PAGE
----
Frank Washkuch Jr.
Nov 7 2006 18:50
TippingPoint researchers warned AOL ICQ users this
week about a vulnerability that allows attackers to execute malicious code onto
a vulnerable PC without user interaction.
AOL fixed the instant messaging (IM) service flaw on Oct. 31, but users who
haven't logged on to the ICQ network since then could still be at risk, TippingPoint
warned this week.
The update was immediately applied to ICQ version 5.1 users when they logged
on to the network, according to a TippingPoint advisory.
Researchers from TippingPoint's Zero Day Initiative reported the flaw to AOL
on Sept. 20, but held back information from the public because the vulnerability
could easily led to the spread of a worm, TippingPoint researchers said.
The flaw exists in the DownloadAgent function of the IM service's ICQPhone.SipxPhoneManager
ActiveX control. Hackers can use a malicious ICQ avatar to exploit the flaw,
according to TippingPoint's advisory.
Terri Forslof, manager of security response for TippingPoint, told SCMagazine.com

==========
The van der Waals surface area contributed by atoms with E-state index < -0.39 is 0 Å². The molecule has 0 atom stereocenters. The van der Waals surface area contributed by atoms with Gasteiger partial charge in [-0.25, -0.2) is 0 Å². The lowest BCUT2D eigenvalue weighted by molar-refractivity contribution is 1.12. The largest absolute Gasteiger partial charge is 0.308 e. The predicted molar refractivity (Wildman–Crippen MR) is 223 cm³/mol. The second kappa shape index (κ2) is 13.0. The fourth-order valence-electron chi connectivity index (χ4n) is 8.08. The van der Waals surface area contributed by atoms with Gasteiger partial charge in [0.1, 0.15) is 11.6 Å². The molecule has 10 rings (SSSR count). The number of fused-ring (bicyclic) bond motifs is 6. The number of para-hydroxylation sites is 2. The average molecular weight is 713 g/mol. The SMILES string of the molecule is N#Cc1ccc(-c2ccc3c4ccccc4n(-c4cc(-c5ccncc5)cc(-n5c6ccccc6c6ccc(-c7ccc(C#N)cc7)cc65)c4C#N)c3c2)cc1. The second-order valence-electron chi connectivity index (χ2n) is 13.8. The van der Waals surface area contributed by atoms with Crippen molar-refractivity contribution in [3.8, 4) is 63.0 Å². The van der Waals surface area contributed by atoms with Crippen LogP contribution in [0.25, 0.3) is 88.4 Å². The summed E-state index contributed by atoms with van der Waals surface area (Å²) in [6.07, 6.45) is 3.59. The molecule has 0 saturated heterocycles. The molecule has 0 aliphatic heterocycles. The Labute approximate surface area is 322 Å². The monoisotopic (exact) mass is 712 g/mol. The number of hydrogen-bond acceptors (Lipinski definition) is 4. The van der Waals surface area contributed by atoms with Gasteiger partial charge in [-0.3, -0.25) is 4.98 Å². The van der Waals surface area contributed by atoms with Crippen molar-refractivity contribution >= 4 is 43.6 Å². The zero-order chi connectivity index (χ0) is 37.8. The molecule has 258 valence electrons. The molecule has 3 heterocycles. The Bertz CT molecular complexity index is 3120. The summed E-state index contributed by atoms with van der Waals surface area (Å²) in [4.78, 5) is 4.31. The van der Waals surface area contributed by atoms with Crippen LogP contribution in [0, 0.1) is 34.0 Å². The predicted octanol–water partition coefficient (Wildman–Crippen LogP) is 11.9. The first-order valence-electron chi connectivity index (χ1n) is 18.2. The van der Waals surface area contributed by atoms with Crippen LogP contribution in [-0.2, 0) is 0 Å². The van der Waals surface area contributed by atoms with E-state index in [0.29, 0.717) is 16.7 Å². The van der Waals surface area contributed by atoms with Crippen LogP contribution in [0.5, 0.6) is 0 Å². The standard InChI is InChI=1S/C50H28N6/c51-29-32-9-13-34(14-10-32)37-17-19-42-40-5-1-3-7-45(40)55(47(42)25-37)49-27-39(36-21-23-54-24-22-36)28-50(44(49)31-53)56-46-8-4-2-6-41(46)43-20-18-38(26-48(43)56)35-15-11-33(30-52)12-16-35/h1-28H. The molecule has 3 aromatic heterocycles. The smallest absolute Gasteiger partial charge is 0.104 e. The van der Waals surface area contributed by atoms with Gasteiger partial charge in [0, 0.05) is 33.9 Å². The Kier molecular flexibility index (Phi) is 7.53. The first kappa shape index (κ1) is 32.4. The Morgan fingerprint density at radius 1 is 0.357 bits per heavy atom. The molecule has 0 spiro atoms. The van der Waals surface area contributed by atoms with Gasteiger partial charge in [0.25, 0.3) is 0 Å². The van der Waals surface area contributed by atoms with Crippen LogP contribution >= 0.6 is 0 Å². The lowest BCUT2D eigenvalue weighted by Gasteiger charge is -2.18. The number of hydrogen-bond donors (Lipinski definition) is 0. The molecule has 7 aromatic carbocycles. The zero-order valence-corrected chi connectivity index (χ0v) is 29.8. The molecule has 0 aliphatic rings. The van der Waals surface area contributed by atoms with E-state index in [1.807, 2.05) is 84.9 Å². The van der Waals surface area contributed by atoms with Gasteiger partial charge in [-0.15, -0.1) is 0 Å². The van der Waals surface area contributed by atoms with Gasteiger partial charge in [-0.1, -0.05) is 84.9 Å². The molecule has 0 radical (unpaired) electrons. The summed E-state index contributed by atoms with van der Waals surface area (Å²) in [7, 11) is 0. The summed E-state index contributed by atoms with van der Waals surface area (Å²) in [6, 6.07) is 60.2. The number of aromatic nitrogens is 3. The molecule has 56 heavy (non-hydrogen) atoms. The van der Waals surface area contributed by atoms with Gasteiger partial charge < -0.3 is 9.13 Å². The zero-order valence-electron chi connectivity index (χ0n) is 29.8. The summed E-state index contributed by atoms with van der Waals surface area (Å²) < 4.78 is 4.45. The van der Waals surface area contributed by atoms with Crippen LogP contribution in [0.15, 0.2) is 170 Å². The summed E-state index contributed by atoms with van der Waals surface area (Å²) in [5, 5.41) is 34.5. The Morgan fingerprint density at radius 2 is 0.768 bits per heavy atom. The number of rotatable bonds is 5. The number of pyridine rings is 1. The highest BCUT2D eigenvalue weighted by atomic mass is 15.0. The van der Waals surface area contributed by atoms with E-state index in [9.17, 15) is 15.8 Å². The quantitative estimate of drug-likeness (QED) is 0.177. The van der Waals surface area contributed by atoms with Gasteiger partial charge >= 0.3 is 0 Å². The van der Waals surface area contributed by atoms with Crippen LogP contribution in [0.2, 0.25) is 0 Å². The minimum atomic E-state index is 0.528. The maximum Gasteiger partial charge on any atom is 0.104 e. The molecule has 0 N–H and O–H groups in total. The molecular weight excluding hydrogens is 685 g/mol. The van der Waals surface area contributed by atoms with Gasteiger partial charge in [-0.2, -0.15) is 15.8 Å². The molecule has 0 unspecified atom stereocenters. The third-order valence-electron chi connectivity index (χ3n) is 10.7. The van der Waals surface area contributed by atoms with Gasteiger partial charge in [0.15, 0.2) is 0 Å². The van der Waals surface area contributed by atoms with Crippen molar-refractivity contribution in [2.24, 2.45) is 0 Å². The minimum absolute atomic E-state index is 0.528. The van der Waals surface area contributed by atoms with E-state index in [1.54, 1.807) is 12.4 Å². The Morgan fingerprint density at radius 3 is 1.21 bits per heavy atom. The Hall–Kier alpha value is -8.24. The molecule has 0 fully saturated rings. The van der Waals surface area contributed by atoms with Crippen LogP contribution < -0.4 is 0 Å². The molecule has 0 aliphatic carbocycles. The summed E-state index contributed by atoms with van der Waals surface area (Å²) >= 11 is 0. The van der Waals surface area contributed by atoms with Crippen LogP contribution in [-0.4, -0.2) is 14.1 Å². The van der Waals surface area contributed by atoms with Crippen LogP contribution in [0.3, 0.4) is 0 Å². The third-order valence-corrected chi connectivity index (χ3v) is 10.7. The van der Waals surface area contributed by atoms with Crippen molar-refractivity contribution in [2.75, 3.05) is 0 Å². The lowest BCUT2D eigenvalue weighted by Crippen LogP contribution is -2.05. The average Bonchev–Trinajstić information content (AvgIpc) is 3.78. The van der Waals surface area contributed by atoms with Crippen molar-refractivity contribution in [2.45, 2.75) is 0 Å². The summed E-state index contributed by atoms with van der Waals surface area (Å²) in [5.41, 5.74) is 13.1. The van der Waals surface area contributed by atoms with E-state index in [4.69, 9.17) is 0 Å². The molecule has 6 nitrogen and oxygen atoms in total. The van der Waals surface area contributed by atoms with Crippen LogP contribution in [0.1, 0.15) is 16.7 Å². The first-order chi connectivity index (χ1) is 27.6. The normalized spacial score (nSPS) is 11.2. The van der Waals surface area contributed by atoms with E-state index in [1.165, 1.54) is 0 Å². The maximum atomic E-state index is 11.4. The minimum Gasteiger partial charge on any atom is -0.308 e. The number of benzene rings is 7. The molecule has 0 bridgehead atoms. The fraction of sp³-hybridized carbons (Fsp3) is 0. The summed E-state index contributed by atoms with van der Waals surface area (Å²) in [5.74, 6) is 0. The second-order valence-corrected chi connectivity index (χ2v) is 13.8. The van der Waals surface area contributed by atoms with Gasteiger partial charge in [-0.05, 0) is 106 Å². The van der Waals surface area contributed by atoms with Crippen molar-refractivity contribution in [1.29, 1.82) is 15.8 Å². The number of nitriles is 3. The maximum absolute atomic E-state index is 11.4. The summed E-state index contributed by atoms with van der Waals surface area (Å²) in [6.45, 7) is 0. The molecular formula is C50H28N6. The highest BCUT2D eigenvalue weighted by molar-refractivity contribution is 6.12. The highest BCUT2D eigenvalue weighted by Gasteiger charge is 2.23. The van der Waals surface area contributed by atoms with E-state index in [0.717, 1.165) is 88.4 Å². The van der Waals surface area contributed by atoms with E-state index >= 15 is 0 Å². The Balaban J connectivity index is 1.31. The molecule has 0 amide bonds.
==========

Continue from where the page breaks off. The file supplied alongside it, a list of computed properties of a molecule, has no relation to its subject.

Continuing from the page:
today that ICQ users who have not logged in to the service this month must still
be vigilant against attacks.
"What I think is particularly interesting about (the flaw) is that customers
who have not logged in are not protected, and they can still be attacked by
a website," she said. "Most people think that if they're not using
the service, they're not at risk. In this case, that's not true."
Dave Endler, director of security research for TippingPoint, said attackers
can use both websites and malicious IM messages to exploit the flaw.
"This issue is unique in that it can be exploited through a web browser
as well as the ICQ network itself. ICQ users who have not logged into the ICQ
network since Oct. 31 can still be affected through a malicious website because
it does not require user interaction," he said. "The same six degrees
of freedom that connects everyone on the ICQ network can be leveraged by a worm
to spread autonomously and quickly."
Core Security warned of multiple
vulnerabilities in ICQ in early September. AOL then urged users to upgrade
to version 5.1 to fix the flaws.
An AOL representative could not immediately be reached for comment.